A recently released guide on bullying can help educators find the middle ground between students’ Constitutional rights and their right to learn in a safe environment, writes Francisco M. Negrón, Jr., of the National School Boards Association. The guide is a tool teachers can use to help students understand the difference between bullying or harassment and expressing a viewpoint, to teach the importance of civic discourse and thoughtful discussion and to instill in students respect for the rights of others, Negrón writes.
The one common thread from the many perspectives on school bullying is that advocates on all sides care deeply about kids. The National School Boards Association (NSBA) is determined to protect students’ Constitutional rights and their rights to an education in a safe school environment. But those rights hold an inherent tension that at times collides.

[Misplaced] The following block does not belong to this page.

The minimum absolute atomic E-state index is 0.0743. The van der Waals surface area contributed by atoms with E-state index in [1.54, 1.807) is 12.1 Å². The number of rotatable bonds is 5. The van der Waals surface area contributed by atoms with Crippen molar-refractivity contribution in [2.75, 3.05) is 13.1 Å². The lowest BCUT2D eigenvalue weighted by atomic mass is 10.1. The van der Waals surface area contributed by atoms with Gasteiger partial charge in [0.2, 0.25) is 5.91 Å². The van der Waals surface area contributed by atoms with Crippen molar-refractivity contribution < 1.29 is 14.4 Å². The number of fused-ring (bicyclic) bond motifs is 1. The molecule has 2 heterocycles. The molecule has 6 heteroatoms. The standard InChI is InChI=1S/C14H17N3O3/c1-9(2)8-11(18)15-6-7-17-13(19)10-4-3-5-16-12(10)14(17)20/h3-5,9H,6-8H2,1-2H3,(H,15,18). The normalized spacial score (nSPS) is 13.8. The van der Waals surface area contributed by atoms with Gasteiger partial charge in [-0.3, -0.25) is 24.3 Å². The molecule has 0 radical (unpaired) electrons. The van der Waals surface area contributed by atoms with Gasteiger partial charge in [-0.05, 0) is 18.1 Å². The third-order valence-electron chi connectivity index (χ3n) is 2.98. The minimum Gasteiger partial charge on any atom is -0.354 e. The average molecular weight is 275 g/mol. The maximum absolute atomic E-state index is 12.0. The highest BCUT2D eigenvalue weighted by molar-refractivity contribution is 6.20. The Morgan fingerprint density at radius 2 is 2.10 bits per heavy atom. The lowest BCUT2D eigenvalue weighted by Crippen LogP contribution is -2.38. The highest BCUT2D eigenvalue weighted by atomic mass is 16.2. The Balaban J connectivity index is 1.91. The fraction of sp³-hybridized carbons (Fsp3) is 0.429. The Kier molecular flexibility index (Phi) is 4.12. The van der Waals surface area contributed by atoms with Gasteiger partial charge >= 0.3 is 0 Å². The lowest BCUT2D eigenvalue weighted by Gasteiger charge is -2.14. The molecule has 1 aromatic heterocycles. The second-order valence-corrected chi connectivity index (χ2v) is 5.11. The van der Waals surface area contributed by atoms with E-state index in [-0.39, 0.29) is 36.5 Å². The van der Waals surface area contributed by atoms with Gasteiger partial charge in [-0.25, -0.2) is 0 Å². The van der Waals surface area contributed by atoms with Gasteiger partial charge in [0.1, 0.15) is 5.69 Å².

So how can we find a middle ground?
We’re encouraged by a new set of guidelines that show ways public school students can safely share their views and engage in discussions about religious and political differences in environments that prohibit discrimination, bullying, and harassment.
NSBA recently worked with 16 other education, civil rights, and legal advocacy groups, including the American Jewish Committee and the Religious Freedom Education Project/First Amendment Center, to create this guidance for schools.
“Harassment, Bullying and Free Expression: Guidelines for Free and Safe Public Schools,” is based on current laws but is not a legal document. Instead it is a policy guide rooted in the best interests of students. And because of that it can accomplish goals that many court rulings and policies from the federal Department of Education have struggled to reach.